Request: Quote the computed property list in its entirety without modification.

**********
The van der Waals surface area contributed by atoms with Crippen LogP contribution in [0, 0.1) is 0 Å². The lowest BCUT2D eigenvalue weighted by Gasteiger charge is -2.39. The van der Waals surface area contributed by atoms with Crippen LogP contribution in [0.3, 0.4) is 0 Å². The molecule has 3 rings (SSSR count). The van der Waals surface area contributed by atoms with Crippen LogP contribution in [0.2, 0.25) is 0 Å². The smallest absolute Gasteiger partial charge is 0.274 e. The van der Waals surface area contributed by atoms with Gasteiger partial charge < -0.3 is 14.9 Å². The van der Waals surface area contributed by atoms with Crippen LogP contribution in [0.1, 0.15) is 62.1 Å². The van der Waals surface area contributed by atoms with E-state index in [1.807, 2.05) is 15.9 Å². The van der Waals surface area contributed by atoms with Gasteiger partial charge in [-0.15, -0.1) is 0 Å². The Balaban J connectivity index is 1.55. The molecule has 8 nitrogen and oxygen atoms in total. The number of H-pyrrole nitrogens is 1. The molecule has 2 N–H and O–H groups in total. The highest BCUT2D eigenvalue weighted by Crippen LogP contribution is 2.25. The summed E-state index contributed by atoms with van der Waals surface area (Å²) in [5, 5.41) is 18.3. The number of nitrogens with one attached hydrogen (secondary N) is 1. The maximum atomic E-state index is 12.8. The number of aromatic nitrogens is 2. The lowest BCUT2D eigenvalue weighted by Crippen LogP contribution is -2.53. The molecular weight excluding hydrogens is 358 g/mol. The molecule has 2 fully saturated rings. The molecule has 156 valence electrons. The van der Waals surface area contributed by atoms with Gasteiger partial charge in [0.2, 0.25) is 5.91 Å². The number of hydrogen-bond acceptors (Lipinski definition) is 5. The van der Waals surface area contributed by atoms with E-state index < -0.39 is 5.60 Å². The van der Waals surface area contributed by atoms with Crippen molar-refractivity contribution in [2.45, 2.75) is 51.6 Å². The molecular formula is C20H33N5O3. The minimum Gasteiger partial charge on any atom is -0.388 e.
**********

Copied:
The van der Waals surface area contributed by atoms with Crippen LogP contribution in [0, 0.1) is 0 Å². The lowest BCUT2D eigenvalue weighted by Gasteiger charge is -2.39. The van der Waals surface area contributed by atoms with Crippen LogP contribution in [0.3, 0.4) is 0 Å². The molecule has 3 rings (SSSR count). The van der Waals surface area contributed by atoms with Crippen LogP contribution in [0.2, 0.25) is 0 Å². The smallest absolute Gasteiger partial charge is 0.274 e. The van der Waals surface area contributed by atoms with Gasteiger partial charge < -0.3 is 14.9 Å². The van der Waals surface area contributed by atoms with Crippen LogP contribution in [0.1, 0.15) is 62.1 Å². The van der Waals surface area contributed by atoms with E-state index in [1.807, 2.05) is 15.9 Å². The van der Waals surface area contributed by atoms with Gasteiger partial charge in [-0.15, -0.1) is 0 Å². The Balaban J connectivity index is 1.55. The molecule has 8 nitrogen and oxygen atoms in total. The number of H-pyrrole nitrogens is 1. The molecule has 2 N–H and O–H groups in total. The highest BCUT2D eigenvalue weighted by Crippen LogP contribution is 2.25. The summed E-state index contributed by atoms with van der Waals surface area (Å²) in [5, 5.41) is 18.3. The number of nitrogens with one attached hydrogen (secondary N) is 1. The maximum atomic E-state index is 12.8. The number of aromatic nitrogens is 2. The lowest BCUT2D eigenvalue weighted by Crippen LogP contribution is -2.53. The molecular weight excluding hydrogens is 358 g/mol. The molecule has 2 fully saturated rings. The molecule has 156 valence electrons. The van der Waals surface area contributed by atoms with Gasteiger partial charge in [0.2, 0.25) is 5.91 Å². The number of hydrogen-bond acceptors (Lipinski definition) is 5. The van der Waals surface area contributed by atoms with E-state index < -0.39 is 5.60 Å². The van der Waals surface area contributed by atoms with Crippen molar-refractivity contribution in [2.45, 2.75) is 51.6 Å². The molecular formula is C20H33N5O3. The minimum Gasteiger partial charge on any atom is -0.388 e.